Date

2016

Department or Program

Music

Primary Wellesley Thesis Advisor

Gurminder Kaur Bhogal

Abstract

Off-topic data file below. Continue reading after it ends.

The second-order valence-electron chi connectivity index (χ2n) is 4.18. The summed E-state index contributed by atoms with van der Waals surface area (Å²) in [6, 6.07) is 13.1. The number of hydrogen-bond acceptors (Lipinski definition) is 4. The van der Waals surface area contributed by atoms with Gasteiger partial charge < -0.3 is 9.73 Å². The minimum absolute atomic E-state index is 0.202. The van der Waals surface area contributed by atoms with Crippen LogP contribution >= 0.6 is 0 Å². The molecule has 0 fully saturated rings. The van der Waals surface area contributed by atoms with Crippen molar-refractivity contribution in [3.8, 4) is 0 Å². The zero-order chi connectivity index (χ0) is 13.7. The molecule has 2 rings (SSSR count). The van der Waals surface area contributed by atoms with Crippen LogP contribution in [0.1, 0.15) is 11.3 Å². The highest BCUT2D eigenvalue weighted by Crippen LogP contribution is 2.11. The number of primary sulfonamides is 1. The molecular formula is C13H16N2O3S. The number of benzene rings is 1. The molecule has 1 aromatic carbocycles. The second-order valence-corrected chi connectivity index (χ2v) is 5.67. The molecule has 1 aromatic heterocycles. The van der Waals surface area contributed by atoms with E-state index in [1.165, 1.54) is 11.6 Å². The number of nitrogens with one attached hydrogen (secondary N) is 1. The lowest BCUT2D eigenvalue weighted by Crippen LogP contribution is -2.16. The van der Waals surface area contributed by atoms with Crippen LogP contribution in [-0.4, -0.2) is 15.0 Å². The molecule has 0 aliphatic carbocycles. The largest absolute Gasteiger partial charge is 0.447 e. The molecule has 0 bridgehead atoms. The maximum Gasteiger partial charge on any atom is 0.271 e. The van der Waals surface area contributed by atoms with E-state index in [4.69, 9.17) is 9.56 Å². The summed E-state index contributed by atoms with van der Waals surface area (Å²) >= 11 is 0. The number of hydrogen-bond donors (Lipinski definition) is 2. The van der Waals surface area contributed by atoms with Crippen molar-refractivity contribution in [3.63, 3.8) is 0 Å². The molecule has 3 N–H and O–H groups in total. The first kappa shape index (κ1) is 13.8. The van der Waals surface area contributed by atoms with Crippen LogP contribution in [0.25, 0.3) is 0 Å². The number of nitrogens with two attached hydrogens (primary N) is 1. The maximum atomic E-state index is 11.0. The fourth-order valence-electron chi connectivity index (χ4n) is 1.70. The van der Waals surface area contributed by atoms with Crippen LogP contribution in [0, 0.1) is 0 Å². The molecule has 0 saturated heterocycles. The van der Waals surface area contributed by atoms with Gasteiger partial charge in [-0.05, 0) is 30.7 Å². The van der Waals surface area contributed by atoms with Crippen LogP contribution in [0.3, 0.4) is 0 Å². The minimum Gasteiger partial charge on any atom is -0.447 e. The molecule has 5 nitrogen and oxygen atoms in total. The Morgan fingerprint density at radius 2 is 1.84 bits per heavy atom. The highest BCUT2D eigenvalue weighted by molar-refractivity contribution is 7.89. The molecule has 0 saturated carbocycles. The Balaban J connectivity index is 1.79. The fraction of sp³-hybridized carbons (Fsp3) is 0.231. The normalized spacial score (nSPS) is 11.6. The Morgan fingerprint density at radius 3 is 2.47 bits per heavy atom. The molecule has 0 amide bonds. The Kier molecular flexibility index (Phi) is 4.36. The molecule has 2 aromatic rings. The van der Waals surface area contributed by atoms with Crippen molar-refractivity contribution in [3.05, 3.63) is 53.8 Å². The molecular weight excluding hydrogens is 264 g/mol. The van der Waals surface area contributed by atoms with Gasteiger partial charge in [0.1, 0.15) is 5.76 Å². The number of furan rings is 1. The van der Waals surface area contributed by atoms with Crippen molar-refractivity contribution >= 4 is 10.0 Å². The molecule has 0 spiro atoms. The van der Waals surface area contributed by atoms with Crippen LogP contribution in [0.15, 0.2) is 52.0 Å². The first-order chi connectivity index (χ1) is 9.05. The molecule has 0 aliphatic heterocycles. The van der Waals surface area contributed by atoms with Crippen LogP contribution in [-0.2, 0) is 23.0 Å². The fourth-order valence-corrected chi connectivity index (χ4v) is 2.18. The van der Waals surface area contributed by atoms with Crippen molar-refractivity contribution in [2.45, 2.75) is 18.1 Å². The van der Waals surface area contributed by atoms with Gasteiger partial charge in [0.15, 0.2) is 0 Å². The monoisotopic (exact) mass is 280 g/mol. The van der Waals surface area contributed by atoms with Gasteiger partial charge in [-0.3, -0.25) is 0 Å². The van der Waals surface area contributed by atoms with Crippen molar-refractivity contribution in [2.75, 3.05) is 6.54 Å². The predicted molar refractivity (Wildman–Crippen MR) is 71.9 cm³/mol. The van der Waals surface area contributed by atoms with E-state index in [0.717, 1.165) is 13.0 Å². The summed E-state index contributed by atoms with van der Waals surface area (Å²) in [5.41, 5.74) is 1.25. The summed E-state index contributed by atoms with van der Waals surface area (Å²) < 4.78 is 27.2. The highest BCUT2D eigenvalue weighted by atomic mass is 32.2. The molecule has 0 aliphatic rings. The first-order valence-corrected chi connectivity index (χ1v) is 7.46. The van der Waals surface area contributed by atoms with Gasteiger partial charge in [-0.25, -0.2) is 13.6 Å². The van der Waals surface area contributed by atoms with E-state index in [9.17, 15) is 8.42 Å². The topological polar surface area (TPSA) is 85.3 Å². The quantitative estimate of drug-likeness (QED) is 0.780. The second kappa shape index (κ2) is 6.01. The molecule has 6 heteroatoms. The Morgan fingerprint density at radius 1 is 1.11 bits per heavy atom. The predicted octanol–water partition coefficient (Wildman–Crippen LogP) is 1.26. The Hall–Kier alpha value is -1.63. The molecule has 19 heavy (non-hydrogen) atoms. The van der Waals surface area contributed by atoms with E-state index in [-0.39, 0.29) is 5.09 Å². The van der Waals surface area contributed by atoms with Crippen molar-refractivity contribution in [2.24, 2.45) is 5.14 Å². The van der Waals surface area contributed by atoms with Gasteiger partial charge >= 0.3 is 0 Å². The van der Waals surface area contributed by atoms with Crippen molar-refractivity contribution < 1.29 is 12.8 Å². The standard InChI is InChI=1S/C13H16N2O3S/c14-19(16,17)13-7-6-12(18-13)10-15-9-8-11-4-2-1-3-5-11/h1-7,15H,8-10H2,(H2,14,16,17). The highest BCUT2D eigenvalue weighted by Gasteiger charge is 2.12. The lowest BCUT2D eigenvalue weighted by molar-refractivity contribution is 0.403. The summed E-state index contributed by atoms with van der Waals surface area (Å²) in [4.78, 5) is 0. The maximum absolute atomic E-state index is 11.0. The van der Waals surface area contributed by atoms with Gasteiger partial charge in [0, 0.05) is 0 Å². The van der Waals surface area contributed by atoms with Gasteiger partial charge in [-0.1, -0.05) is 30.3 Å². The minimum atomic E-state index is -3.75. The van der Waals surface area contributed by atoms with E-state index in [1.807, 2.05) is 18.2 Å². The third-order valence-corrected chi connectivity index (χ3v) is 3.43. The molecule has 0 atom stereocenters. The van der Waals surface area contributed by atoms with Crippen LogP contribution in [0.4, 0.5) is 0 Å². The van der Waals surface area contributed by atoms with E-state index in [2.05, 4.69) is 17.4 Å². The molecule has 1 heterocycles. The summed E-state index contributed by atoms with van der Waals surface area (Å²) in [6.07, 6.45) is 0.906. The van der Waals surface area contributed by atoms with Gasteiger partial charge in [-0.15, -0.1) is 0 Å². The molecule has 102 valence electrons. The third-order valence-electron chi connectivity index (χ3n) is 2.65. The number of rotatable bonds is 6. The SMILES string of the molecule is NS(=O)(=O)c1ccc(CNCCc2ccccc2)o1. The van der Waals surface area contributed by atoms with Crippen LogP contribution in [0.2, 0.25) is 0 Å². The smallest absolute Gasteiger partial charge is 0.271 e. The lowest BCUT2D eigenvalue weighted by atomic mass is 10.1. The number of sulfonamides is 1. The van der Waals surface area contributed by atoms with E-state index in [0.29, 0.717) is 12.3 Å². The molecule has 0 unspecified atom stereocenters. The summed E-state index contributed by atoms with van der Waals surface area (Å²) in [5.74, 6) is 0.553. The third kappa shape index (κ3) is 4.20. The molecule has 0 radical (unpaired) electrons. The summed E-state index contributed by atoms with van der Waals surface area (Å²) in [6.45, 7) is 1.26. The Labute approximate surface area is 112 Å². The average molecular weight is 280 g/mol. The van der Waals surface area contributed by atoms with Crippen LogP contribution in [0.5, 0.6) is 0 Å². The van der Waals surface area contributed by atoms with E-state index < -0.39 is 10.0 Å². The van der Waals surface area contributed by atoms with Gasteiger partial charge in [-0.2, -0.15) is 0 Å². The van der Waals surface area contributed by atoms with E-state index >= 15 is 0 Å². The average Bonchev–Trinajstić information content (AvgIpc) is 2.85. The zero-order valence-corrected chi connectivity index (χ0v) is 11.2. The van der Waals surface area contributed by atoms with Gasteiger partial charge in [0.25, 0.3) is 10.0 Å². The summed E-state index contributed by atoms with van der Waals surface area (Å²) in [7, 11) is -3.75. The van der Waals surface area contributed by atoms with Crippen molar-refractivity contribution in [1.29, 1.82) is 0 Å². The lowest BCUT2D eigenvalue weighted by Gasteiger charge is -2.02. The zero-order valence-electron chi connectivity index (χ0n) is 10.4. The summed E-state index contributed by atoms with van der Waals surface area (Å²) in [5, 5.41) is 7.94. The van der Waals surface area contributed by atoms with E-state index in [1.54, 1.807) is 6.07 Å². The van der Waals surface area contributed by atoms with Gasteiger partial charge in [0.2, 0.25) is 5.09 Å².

As women composers in the Soviet Union, Sofia Gubaidulina and Galina Ustvolskaya occupy a unique niche in twentieth-century music history. A lack of access to the technical training required to develop compositional skills is often cited as a primary reason women composers struggled to reach the same prominence as their male colleagues. Living in an ostensibly egalitarian society, Gubaidulina and Ustvolskaya were treated as equal to their male counterparts and given greater access to education than many women in the West. This increased access to musical education represents an unprecedented experiment in classical music history. Both Gubaidulina and Ustvolskaya developed compositional styles which are neither traditional nor avant-garde, but strikingly unique. In the face of a regime which sought to limit their artistic expression, these women found freedom and independence in their music.

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